( AUSTRALIA / UK )
Monkey Marc is a producer’s producer; staunchly independent and probably Australian electronic music’s best-kept secret. His music channels the spirit of punk, original dubstep, Public Enemy, modern beats and electronic culture, and the heaviest of Jamaican riddims all at once. - VICE, 2015.
Classified as digital reggae, Soom T & Monkey Marc’s collaborative Bullets Over Babylon is much more apocalyptic bass manifesto than celebratory ragga dancehall. Soom T nods to plenty yet has a voice all her own; Monkey Marc nods to plenty yet crafts beats all his own. Both partners bring swagger and style to sustain such an ambitious dystopian statement. - NiceUp, 2015.
Bullets over Babylon sneaks up on you and demands a few listens before it can be fully appreciated. It’s refreshingly original and will keep your head nodding and thinking for almost an hour. - Reggaemani, 2015.
La première écoute est déconcertante, riche, et émouvante à la fois ... Un vrai album : travaillé, riche, influencé mais avec son identité. (The first listen is in turn disconcerting, rich and moving ... A true album: well-produced, rich, with a lot of influences but its own identity.) - TheWebTape, 2015.
( Combat Wombat and Lab Rats )
Growing up in the years of Howard liberal government in power, Combat Wombat were the antidote, and arguably the myriad artists and activists they connected with their music encapsulated a whole protest movement.
- Moses Iten on musical influences, Cyclic Defrost, 2013.
Spurred by ecological imperatives and responding to the plight of Indigenous custodians, “Monkey” Marc Peckham co-founded alternative energy and multimedia sound system Labrats. The Labrats intervention possessed the hallmarks of the directed anger and productive independence characteristic of post-punk anarchism. Yet, here, the motivation was less class war than ecology and justice for Aboriginal people.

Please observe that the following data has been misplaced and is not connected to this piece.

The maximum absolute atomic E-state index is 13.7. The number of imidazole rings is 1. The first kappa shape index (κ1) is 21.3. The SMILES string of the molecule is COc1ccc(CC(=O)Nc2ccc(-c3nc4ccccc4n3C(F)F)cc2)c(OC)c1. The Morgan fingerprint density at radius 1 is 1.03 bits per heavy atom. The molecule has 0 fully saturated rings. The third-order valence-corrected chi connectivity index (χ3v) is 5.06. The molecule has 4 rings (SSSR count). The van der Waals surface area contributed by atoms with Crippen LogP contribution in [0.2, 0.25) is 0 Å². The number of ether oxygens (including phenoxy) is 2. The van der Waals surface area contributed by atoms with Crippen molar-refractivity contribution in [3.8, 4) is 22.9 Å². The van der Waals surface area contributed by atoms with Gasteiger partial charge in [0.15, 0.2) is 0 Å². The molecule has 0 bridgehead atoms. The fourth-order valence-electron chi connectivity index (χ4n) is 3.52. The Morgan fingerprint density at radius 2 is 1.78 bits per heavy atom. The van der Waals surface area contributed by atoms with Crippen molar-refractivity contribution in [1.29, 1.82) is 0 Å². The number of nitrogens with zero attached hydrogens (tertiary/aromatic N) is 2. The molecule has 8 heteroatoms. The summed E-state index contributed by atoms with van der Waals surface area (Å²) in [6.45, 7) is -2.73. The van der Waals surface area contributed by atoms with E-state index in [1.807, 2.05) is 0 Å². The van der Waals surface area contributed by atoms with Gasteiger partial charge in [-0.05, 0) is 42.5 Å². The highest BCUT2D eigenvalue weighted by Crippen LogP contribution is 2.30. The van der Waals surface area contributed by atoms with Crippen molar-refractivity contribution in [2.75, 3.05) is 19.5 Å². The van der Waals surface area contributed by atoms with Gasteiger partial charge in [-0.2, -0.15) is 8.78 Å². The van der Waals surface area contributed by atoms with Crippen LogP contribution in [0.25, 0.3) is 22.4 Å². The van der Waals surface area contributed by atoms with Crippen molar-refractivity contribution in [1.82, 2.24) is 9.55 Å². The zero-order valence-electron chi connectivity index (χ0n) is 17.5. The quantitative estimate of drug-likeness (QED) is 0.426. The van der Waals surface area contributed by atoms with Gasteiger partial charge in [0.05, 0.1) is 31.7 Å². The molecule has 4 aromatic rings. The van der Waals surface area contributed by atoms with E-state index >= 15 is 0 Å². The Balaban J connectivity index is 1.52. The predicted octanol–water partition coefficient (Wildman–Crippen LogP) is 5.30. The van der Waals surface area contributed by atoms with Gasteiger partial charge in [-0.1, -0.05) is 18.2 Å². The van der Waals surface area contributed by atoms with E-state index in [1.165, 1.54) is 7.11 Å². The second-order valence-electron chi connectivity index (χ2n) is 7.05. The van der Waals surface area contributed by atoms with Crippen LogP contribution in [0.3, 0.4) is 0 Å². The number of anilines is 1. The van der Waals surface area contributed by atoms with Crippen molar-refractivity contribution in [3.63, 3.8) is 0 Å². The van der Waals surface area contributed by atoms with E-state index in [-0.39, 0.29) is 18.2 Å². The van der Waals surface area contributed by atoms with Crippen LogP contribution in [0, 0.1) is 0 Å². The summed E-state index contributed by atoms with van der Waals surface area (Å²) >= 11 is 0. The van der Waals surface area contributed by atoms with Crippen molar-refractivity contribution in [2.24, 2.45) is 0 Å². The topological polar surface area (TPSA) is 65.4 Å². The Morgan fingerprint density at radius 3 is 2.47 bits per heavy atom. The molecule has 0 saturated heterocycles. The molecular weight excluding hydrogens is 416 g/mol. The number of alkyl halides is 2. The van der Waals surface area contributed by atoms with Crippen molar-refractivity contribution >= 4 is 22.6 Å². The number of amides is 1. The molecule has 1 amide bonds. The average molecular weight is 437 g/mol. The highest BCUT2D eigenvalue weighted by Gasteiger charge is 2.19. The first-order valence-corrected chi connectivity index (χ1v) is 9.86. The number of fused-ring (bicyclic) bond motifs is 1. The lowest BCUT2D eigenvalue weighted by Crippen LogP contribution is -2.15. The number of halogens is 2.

With a solar powered PA and a wind-powered cinema hauled by a van with an engine converted to run on vegetable oil, Labrats were an innovative sound system presence. Adopting a direct dance-activism and jacking into sustainable power sources, they would constitute the soundest system yet seen... The solar powered sound system pulled "the party scene back to its roots as a revolutionary force of beats and breaks, bleeps and squeaks in the face of an authority that is destroying our environment and the people that depend on it for their survival".
- Graham St John, Making a Noise – Making a Difference: Techno-Punk and Terra-ism in Dancecult Vol 1, No 2 (2010) (download pdf here).
The chapter explores the initiatives of tactical dance formations promoting indigenous justice and ecological causes within the context of national efforts to achieve reconciliation in Australia, including the Australian sound initiatives the Labrats. ... In the late 1990s, sounding out the growing desire for post-settler legitimacy, responding to a "calling" to country, these new sonic mobs were gravity machines for the critical ecological, and revisionist sensitivities prevailing within an alternative youth population.
- Chapter Seven: Outback Vibes: Dancing up Country, Technomad: Global Raving Countercultures. 2009. London: Equinox.
Local Noise met with Combat Wombat producer and Lab Rats member Monkey Marc after he had finished running a workshop on altering engines from petrol to vegetable oil at TINA (This is Not Art) festival in Newcastle 2005. Marc spoke about the beginnings of Lab Rats at the Jabiluka protests in 1998, ... a traveling sound system that went to the front of protests and blockades, running huge parties with solar- and wind-powered sound system and cinema. ... Marc spoke about the idea of cultural preservation and continuation of Indigenous languages, recording songs all across the desert and the issues of mimicking American hip-hop. Marc also talked about the recently released album Unsound $ystem, hip-hop as a form ripe for political expression and being written off as a left-wing extremist hip-hop group by the hip-hop ‘mainstream’.